November 2, 2007, Newsletter Issue #126: Ketoacidosis

Tip of the Week

Ketoacidosis - an increase in the acid content of the blood - occurs when blood sugars are very high or are uncontrolled. In the absence of enough insulin to assist in the transport of sugar into your body's cells (to use for fuel) the body begins to use muscle and fat for energy, instead.

When one thinks of diabetic complications, the top five usually include: heart disease, kidney failure, peripheral neuropathy, diabetic retinopathy and ulcers. However, one of the most common complications is ketoacidosis.

The use of muscle and fat produces ketones - an acidic byproduct that eventually consumes the body's natural buffers. The rise in the blood acid levels is ketoacidosis, which depletes body water and electrolytes, and the result is a medical coma.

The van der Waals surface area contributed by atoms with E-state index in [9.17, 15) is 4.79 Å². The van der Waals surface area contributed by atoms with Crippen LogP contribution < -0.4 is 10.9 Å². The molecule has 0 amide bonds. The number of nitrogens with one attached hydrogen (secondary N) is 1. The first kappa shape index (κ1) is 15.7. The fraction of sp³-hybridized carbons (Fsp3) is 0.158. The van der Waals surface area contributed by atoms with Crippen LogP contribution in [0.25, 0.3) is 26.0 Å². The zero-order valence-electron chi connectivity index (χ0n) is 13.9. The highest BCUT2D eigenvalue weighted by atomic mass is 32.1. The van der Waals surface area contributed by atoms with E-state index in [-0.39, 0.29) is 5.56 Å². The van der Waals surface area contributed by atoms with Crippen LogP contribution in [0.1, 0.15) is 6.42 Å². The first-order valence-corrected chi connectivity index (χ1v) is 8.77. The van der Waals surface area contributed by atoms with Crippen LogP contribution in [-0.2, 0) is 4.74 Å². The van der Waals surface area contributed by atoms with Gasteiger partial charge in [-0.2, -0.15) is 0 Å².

Sometimes infection, heart attack, stroke, surgery or stress can precipitate the ketoacidosis as your body attempts to compensate for the stressful event.

Symptoms you may see prior to coma include excessive thirst, fruity (alcoholic) breath, and confusion. Treatment includes hydration and administration of insulin, however the best treatment is prevention:

* monitor your blood sugars
* take you insulin as directed
* know the symptoms and how to treat
them
* call your doctor

You and your knowledge of your disease are the first best defense against diabetic ketoacidosis.

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